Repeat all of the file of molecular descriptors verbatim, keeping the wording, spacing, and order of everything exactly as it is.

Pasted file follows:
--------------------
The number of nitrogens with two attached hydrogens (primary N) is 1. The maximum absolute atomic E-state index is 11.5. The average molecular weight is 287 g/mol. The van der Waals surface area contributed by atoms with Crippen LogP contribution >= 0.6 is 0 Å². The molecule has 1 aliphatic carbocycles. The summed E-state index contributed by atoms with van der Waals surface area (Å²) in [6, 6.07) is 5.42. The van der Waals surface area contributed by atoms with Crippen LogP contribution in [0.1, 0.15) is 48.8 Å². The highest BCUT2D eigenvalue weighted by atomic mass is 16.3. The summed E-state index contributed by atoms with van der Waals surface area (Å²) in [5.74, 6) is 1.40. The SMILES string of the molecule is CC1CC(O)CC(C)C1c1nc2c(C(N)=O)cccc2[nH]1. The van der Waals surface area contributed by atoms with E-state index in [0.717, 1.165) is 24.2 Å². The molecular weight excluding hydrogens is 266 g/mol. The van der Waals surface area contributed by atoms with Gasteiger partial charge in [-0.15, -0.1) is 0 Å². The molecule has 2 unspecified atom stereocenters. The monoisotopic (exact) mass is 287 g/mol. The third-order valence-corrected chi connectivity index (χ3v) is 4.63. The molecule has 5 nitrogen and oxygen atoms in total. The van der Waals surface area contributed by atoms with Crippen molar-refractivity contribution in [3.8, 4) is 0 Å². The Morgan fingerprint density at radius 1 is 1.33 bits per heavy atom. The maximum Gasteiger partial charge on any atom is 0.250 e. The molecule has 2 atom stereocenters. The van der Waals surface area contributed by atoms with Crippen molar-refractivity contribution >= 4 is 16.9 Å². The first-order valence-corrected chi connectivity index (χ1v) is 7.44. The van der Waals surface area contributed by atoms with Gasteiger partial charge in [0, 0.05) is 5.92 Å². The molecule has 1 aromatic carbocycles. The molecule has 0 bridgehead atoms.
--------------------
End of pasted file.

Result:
The number of nitrogens with two attached hydrogens (primary N) is 1. The maximum absolute atomic E-state index is 11.5. The average molecular weight is 287 g/mol. The van der Waals surface area contributed by atoms with Crippen LogP contribution >= 0.6 is 0 Å². The molecule has 1 aliphatic carbocycles. The summed E-state index contributed by atoms with van der Waals surface area (Å²) in [6, 6.07) is 5.42. The van der Waals surface area contributed by atoms with Crippen LogP contribution in [0.1, 0.15) is 48.8 Å². The highest BCUT2D eigenvalue weighted by atomic mass is 16.3. The summed E-state index contributed by atoms with van der Waals surface area (Å²) in [5.74, 6) is 1.40. The SMILES string of the molecule is CC1CC(O)CC(C)C1c1nc2c(C(N)=O)cccc2[nH]1. The van der Waals surface area contributed by atoms with E-state index in [0.717, 1.165) is 24.2 Å². The molecular weight excluding hydrogens is 266 g/mol. The van der Waals surface area contributed by atoms with Gasteiger partial charge in [-0.15, -0.1) is 0 Å². The molecule has 2 unspecified atom stereocenters. The monoisotopic (exact) mass is 287 g/mol. The third-order valence-corrected chi connectivity index (χ3v) is 4.63. The molecule has 5 nitrogen and oxygen atoms in total. The van der Waals surface area contributed by atoms with Crippen molar-refractivity contribution in [3.8, 4) is 0 Å². The Morgan fingerprint density at radius 1 is 1.33 bits per heavy atom. The maximum Gasteiger partial charge on any atom is 0.250 e. The molecule has 2 atom stereocenters. The van der Waals surface area contributed by atoms with Crippen molar-refractivity contribution >= 4 is 16.9 Å². The first-order valence-corrected chi connectivity index (χ1v) is 7.44. The van der Waals surface area contributed by atoms with Gasteiger partial charge in [0, 0.05) is 5.92 Å². The molecule has 1 aromatic carbocycles. The molecule has 0 bridgehead atoms.